Title: Nanostencil Lithography for Plasmonics and Applications on Systems Immunology
Speaker: Dr. Serap Aksu (ETH-Zuerich)
Date/Time: Wednesday 24/12/14 at 10:00
Place: SUNUM G111
Development of low cost nanolithography tools generating high resolution nanostructures in a highthroughput fashion is crucial for transferring next generation biophotonic technologies in daily life. This talk will first introduce a patterning technique, Nanostencil Lithography (NSL), for fabrication of engineered metallic plasmonic nano-antennas and metamaterials operating at visible and infrared wavelengths. NSL enables fabrication of precisely engineered antenna arrays with optical qualities comparable to the ones fabricated by standard electron beam lithography. Furthermore, we demonstrate that NSL has the flexibility to create complex plasmonic nanostructure designs in precise arrays on the substrates that are difficult to work with e-beam and ion beam lithography tools (i.e. polymers). Mechanically tunable flexible optical materials and spectroscopy probes integrated on curved surfaces could be fabricated at 10 nm accuracy. As a versatile nanopatterning tool, NSL also has capability to pattern bioprobes with nanoscale features on biocompatible polymer substrate. Finally we present the first application of NSL fabricated low cost infrared nanoantenna arrays for plasmonically enhanced vibrational biospectroscopy. Using nanoantenna arrays fabricated with reusable stencils we demonstrate the detection of immunologically important protein monolayers with thickness as small as 3 nm, and perform antibody assays.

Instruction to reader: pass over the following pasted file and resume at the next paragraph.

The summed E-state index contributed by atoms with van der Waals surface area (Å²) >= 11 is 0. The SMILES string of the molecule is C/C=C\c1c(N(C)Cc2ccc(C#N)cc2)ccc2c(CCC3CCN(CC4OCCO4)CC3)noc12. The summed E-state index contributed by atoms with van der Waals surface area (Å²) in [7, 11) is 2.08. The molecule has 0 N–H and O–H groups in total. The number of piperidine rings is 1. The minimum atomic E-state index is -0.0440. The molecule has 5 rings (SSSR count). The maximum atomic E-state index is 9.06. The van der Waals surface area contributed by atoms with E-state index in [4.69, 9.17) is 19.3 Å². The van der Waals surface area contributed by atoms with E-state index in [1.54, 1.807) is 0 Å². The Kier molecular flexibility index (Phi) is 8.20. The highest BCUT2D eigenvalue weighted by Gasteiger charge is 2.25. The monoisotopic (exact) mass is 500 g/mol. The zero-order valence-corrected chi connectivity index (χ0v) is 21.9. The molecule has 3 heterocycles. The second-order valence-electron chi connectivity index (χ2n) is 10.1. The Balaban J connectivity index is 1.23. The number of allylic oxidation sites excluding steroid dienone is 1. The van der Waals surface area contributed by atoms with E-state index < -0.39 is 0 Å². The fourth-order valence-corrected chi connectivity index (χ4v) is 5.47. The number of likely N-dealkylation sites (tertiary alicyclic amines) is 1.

Second part of the talk will introduce an optofluidic platform for time dependent investigation of single immune cells. Quantitative analysis of dynamic input-output relationships in single-cells is crucial for building models of immune system. For high-throughput quantitative analysis we developed an automated microfluidic system that controllably delivers stimulants to individual cells and simultaneously measures the cell response. The proposed system can both employ nano-liter immunoassays or label-free localized surface plasmon resonance (LSPR) readout. PDMS membranevalve based fluid control, isolated nano-liter sized chambers and video microscopy allows thousands of quantitative measurements. This system greatly improves the functionality and precision of single-cell analysis, and allows label free, in-situ, real-time investigation.
Contact: Cleva Ow Yang